Discovery cruises its way to direct-to-consumer in an ‘SUV’

Discovery's direct-to-consumer streaming service was likened to an SUV that will drive on the road already blazed by others. (Getty Images)

Discovery CEO David Zaslav spent a lot of time on today’s Q2 2020 earnings call, motoring around the subject of Discovery’s direct-to-consumer plans.

Discovery is devising a streaming video service that aggregates IP from all its brands. In March, the company hired former Google executive Neil Chugani to formulate the financial strategy in the direct-to-consumer space.

RELATED: Discovery hires former Google exec to lead strategy for direct-to-consumer

Today, Zaslov used a road analogy to describe the direct-to-consumer video marketplace and referred to Discovery’s future product as an “SUV.”

“There are some strong players out there that have built a great road to this direct-to-consumer business,” he said, citing Netflix, Amazon Prime and Disney Plus. Zaslov said “it was hard work” in the early days to get people to pay for streaming content but now “people are comfortable with that.”

It’s not at all clear what kind of direct-to-consumer offering Discovery is manufacturing. Zaslov would only give hints. He said the most popular OTT providers deliver scripted series and movies that are super expensive to produce. “Effectively, they built a road, and they all have great sports cars,” he said, referring to the scripted content.

But he said Discovery has “a new SUV” that it will be rolling out “very soon” with more detail. “Our SUV is filled with large fresh content, a huge amount of original content.” He said the content on this new offering would be useful to consumers on a daily basis, making it sound pretty similar to the most popular content already on Discovery, such as TLC, HGTV and the Food Network.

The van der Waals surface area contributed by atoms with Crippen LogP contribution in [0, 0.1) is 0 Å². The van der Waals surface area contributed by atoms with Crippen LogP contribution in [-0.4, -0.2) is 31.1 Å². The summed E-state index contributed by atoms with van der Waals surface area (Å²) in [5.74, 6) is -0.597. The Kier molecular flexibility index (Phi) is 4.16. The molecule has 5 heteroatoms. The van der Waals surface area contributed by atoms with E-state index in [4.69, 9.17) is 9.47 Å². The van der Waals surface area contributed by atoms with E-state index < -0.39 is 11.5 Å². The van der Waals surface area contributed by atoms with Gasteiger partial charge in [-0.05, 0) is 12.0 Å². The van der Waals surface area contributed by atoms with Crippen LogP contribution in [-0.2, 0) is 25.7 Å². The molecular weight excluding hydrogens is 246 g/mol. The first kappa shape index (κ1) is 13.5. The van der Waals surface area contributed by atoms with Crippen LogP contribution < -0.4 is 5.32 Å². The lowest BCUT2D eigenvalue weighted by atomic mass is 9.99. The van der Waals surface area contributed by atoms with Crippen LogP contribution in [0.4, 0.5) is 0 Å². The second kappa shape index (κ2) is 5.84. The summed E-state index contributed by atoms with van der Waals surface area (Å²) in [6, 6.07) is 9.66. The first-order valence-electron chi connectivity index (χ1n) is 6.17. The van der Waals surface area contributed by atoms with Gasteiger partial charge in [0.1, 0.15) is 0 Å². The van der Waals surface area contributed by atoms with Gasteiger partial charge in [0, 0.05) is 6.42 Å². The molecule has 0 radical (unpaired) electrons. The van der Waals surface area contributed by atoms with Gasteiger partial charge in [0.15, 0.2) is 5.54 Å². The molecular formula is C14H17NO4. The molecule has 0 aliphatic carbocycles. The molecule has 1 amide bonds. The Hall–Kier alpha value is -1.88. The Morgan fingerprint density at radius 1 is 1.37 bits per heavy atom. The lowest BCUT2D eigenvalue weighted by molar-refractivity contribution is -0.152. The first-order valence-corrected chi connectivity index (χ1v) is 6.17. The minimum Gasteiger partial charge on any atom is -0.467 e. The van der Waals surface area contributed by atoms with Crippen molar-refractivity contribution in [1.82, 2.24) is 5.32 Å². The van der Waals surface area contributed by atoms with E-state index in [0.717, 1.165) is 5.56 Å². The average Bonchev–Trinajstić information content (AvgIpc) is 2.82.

He also stressed that it would focus on characters that its viewers love, and this character-focus would differentiate Discovery’s direct-to-consumer offering. “We have this ability to curate through brands and through characters that people already know,” he said.

Discovery has been "very quietly aggregating content,” Zaslav said. "You should expect that we'll be offering our content in ways that are competitive in terms of whether they have commercials or don't have commercials, or how much commercials they have. We've thought that out carefully, and we intend for our product to be very competitive and flexible.”

He also said Discovery would have multiple partners, domestically and around the world.

RELATED: Discovery, Starz team on Dplay streaming service in Middle East, Africa

The timing is still unclear. Zaslav said the company was putting “finishing touches on bringing an aggregated direct-to-consumer product to the market here in the United States,” and it's also making enhancements to its SVOD offerings like Dplay in many markets around the globe.

The Q2 vitals

In terms of Discovery’s Q2 earnings, against the backdrop of the global pandemic, the company reported total revenues of $2.54 billion, a decrease of 12% compared to the prior year quarter.

U.S. distribution revenues increased 7%, or increased 2% excluding certain non-recurring items, and advertising revenues decreased 14%, while international distribution revenues decreased 2% and advertising revenues decreased 37%. Net income available to Discovery was $271 million, and diluted EPS was $0.40 per share.

The company plans to resume share repurchases in the second half of the year.

During the first half of 2020, Discovery completed renewals with four major distributors: Cox, Charter, Comcast and Sky.

Suggested Articles

Alan Wolk, co-founder and lead analyst at TV[R]EV, breaks down the new Peacock-Roku agreement and Quibi's potential sale.

Best Buy has formed a strategic partnership with streaming service provider Philo, a first of its kind in the electronic retailer’s history.

Roku finally landed Peacock and now the company has positioned itself for some potential long-term gains.